My second misconception about socially conscious investing was that it would be challenging to deliver superior performance over time. This rationale centered around the notion that the universe of securities that were considered by ESG funds was too limited. I believed that having a smaller “pool” of stocks to choose from would handcuff portfolio managers in their quest to outperform traditional portfolios that had an unlimited universe of available securities to consider.
My rationale may have been applicable in the early days of socially conscious investing, when many of the investment products were mainly focused on companies that were deemed to be environmentally friendly. But the evolution of ESG investing to include an emphasis on corporate governance has resulted in broader investment mandates that offer an opportunity for more diversified exposure. Today, many of the ESG-oriented investment products have representation across nearly all sectors of the market; thus, the opportunity for outperformance is, in theory, better today than it was five years ago.
A Record of Outperformance
Companies that rank favorably from a corporate governance perspective are generally those that are deemed to be higher “quality.” These companies are typically run in a more prudent fashion when it comes to how they manage their balance sheets and how they reward their various stakeholders. In my opinion, higher-quality companies have shown a tendency to outperform over time and, in particular, during periods of market weakness.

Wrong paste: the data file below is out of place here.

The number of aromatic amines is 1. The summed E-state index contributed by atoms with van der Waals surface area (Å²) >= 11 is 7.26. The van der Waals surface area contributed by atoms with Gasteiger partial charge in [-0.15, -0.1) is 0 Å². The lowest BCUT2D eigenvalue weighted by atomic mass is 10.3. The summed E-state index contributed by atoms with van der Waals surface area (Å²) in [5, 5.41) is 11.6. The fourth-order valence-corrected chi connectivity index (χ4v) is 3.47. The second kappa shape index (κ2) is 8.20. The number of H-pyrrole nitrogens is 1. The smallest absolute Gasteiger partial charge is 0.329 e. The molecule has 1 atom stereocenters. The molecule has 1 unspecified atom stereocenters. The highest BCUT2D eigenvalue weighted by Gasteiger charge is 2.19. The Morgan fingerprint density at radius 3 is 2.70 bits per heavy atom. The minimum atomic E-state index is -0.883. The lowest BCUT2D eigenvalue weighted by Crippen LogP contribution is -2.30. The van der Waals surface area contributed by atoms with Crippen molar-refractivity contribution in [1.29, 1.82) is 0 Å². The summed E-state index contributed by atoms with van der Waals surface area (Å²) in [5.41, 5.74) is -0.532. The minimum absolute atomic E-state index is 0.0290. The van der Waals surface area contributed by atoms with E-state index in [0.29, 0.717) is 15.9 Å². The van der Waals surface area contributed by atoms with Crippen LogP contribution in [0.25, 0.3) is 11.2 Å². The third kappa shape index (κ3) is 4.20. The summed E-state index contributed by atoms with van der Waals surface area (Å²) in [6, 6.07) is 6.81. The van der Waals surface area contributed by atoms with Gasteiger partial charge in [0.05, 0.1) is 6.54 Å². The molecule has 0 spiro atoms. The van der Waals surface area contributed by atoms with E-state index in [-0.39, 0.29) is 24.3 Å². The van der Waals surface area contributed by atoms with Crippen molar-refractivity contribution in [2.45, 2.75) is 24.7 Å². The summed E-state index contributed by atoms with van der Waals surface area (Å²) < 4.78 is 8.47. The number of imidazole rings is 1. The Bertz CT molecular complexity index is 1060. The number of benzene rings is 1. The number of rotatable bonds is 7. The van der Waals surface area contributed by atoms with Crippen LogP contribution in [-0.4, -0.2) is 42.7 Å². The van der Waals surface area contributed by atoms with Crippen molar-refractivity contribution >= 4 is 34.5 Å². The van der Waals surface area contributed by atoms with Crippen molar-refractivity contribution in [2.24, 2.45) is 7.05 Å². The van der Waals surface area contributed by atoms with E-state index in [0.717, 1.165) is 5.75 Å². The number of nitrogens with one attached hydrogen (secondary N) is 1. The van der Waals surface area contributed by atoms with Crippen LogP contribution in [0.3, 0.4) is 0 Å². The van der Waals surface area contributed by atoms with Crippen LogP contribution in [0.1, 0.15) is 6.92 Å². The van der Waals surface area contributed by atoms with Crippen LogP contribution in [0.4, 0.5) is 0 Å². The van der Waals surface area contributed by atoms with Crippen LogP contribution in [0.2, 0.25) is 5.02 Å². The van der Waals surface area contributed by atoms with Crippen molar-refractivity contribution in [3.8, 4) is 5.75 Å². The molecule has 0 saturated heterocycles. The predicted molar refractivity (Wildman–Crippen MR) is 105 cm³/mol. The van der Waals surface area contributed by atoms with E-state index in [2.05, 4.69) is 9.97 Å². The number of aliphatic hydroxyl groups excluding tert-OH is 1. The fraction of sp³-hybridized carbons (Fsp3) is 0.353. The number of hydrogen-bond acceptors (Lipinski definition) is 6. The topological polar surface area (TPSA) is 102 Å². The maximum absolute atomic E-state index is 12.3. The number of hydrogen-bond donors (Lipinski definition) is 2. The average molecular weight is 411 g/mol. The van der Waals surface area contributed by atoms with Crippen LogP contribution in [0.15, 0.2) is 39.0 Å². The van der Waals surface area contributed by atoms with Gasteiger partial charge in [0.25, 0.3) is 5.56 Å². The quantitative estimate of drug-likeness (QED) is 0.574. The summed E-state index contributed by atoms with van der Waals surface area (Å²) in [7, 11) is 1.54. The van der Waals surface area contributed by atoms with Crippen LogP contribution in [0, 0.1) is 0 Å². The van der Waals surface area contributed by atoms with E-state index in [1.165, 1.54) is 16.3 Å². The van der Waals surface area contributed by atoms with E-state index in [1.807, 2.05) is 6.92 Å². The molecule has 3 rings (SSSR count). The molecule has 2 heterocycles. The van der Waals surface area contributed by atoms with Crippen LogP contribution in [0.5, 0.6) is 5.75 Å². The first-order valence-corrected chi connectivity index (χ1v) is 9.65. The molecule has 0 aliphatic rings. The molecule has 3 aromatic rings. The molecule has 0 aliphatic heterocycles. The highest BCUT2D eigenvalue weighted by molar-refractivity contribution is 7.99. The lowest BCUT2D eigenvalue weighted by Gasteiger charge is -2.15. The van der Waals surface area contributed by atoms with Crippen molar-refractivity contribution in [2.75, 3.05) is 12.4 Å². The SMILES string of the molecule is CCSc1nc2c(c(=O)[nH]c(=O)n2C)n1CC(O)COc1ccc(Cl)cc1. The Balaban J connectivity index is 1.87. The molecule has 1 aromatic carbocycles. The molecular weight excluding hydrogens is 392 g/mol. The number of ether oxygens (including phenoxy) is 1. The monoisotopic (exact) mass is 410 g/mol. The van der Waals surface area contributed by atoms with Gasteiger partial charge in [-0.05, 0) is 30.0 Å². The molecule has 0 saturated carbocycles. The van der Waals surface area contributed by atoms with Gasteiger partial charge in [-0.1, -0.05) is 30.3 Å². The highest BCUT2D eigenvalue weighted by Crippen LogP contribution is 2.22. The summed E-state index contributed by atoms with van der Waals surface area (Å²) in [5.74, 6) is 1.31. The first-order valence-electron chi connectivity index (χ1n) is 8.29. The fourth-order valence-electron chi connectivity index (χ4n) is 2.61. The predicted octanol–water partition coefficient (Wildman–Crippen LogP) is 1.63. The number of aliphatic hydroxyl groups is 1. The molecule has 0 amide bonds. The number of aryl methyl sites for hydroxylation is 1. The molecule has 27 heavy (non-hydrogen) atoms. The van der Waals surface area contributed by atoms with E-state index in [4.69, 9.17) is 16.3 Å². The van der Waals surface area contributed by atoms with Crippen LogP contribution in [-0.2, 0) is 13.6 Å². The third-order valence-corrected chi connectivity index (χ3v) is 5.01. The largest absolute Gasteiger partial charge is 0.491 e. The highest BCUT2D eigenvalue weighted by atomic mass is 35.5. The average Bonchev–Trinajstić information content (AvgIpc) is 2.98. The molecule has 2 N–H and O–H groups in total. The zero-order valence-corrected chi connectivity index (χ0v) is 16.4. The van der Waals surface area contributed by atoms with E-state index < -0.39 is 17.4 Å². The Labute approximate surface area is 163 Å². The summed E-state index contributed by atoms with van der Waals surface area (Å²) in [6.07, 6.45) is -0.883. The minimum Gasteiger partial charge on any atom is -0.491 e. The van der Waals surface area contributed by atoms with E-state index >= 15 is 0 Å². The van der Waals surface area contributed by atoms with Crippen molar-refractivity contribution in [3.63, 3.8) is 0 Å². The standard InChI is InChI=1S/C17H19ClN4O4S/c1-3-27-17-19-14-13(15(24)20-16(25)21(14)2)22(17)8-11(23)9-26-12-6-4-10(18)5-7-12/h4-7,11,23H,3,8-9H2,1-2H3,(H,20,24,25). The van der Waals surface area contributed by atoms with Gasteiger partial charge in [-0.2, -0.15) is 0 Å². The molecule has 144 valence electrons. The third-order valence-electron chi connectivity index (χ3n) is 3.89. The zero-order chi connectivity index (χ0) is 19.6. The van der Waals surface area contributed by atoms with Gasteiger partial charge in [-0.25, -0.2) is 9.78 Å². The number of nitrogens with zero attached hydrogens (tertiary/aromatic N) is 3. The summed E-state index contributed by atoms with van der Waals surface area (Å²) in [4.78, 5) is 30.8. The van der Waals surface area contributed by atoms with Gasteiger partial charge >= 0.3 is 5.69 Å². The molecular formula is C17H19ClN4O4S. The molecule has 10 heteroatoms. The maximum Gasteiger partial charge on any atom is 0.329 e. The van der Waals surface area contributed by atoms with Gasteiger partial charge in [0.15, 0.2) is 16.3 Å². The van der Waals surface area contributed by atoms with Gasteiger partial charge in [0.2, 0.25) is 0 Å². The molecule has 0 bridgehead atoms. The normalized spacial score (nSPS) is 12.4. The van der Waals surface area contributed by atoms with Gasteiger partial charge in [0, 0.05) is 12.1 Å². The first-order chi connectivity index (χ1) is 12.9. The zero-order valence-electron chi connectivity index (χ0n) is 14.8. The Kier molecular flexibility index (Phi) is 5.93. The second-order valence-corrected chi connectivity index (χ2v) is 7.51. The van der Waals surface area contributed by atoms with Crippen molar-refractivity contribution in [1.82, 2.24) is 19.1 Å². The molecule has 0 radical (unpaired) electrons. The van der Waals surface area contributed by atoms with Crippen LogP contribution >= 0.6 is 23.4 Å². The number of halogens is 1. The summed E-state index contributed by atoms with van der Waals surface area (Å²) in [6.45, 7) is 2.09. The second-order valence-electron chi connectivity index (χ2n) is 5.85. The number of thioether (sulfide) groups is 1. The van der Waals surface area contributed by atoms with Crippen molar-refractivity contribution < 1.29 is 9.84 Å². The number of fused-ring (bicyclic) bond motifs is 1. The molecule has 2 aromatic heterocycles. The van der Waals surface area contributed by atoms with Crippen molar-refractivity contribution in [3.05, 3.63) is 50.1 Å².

Looking at the relative performance of ESG mandates seems to validate this conclusion across a variety of markets. Below are a series of charts that show the performance of ESG indices from MSCI compared with their traditional benchmarks. The performance of the past five years makes a pretty compelling argument against the notion that ESG strategies are handcuffed in any way. The data was particularly eye opening in emerging markets, as the MSCI Emerging Markets ESG Leaders Index was able to deliver more than 2 percent of annualized outperformance over the past five years.
The outperformance of ESG mandates compared with traditional indices has been noteworthy, but how have they done relative to their peers? In particular, how well did they hold up in a difficult market environment such as the one we experienced in the first quarter of this year? It turns out that the higher-quality bias of these mandates has been helpful in protecting on the downside. As the chart below illustrates, 70 percent of sustainable equity funds delivered above median performance during the sell-off in the first quarter of 2020.
A Better Way to Invest?
When I began my career as an investment analyst, I was skeptical of most anything and everything. I’d like to think I’m a bit wiser today, and I’ve come to realize that my skepticism related to ESG investing was misplaced. Asset flows are likely to continue their recent trend as more and more people come to understand that ESG investing is about much more than feeling good about the companies they own in their portfolios. Quite simply, it may just be a better way to invest.
Editor’s Note: The original version of this article appeared on the Independent Market Observer.